There is a leadership gap across the Arab world. State institutions, aside from security, are often weak or poorly managed. In the absence of leaders and institutions, we are facing war, violence, displacement, poverty, unemployment, disease, illiteracy — in some places a complete breakdown in civil society. Corruption is endemic. And yet, Arabs have excelled in many fields. The enormous Arab Diaspora is one symbol of our contributions throughout the world and local performances have also been numerous.
We have to admit, however, that the successes we can point to have rarely been properly underscored so as to enhance the Arab image and propel Arab societies forward.

458A6639Our challenge is not necessarily envisioning the future and what sort of world we shall leave for our children. We should be focused on defining and implementing policies in the here and now that will demonstrate that we can manage this world today for the benefit of its current inhabitants.TAKREEM was born as a step on the path towards enlightenment in the Arab world. Its aim is to insure that in the midst of our agony, we can survive, produce and move on. We embrace creativity, freedom of thought, human rights, entrepreneurship, advanced technology, gender equity and the potential of Arab youth. By inspiring these young people, we also tell the world that we Arabs are doers.
For six years, we have been fortunate to identify inspirational but unsung heroes, and to put them through a highly competitive process that made the selection of laureates very difficult.

And here we are in Dubai…
Dubai has always been a place of welcome for visitors from all over the world; it has built bridges between different cultures.
May we ensure that those bridges lead us to a brighter future in the Arab world!

Ricardo Karam

Dubai, 2015

The Unexpected Click

An unexpected click that would change your perception of the Arabic language.

Surfing through the Internet, a page came to our attention. A Facebook page called “Art 7ake”. It includes interesting graphics and designs which made us keen to know more about “Art 7ake” and its purpose.

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Through our research, we came to realization that”Art 7ake”had a smart way to play on the Arabicwords using graphical effects making it interesting and fun. Its creator was of Arab origin, a young rising entrepreneur named Nader Dagher, a graphic design and digital media graduate who worked as a marketing advisor in Abu Dhabi for a period of time.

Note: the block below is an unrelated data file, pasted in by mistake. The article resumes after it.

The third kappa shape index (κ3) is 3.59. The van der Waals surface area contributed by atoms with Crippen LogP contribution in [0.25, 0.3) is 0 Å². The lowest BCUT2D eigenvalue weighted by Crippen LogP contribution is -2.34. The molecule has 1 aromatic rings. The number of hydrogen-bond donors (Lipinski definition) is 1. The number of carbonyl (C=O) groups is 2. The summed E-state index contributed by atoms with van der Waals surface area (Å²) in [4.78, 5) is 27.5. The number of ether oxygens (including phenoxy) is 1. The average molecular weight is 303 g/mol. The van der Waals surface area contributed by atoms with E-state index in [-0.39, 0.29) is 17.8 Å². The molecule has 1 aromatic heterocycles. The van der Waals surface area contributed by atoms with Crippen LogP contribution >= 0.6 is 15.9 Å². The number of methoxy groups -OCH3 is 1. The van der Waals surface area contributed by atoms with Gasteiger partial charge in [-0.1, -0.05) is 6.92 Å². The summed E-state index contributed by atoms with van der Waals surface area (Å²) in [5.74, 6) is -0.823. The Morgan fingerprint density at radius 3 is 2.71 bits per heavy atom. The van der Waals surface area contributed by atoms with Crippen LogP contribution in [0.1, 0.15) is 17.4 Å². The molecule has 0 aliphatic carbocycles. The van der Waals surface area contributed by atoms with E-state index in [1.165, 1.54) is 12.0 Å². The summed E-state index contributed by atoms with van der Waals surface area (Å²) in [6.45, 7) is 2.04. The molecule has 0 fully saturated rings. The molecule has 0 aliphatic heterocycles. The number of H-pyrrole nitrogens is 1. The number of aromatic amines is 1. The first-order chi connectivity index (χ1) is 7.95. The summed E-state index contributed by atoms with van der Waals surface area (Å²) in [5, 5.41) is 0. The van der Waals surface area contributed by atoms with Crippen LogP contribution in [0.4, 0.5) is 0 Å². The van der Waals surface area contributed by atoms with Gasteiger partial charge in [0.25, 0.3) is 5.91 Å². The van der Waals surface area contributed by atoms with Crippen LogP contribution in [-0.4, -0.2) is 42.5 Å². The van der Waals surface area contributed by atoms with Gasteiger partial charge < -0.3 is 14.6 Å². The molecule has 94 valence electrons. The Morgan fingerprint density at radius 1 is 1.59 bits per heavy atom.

Who is Nader Dagher and how did he create “Art 7ake”?

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Nader Dagher previously started up a company with a group of friends called “E-tobb” which is an online platform, a website that enables people to question doctors for free.

Later on, he left “E-tobb” and moved to Dubai for a better job opportunity and upon that created and started a side project called “Art7ake”.

“Art 7ake” spreads the Arabic language in different forms and ways in which one creates witty posters and designs that play on the words using emotional links.

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Curious to know more about the idea of “Art 7ake”, we asked Nader to sit with us and explain the inspiration of “Art 7ake” and its future plans.

The inspiration for the page came from the home sick feeling he had one night. It was the browsing through Pinterest and the way some people played around with Arabic typography that inspired Nader. So, he decided to create a design with an Arial picture of Beirut writing the words homesick in Arabic typography, which he then posted onto his personal Facebook account. The picture received many engagements from people and a great amount of shares. The results motivated Dagher to create a page with additional designs. Consequently, the increase of popularity of the page resulted to a current fan base of over 22,000 followers on Facebook only.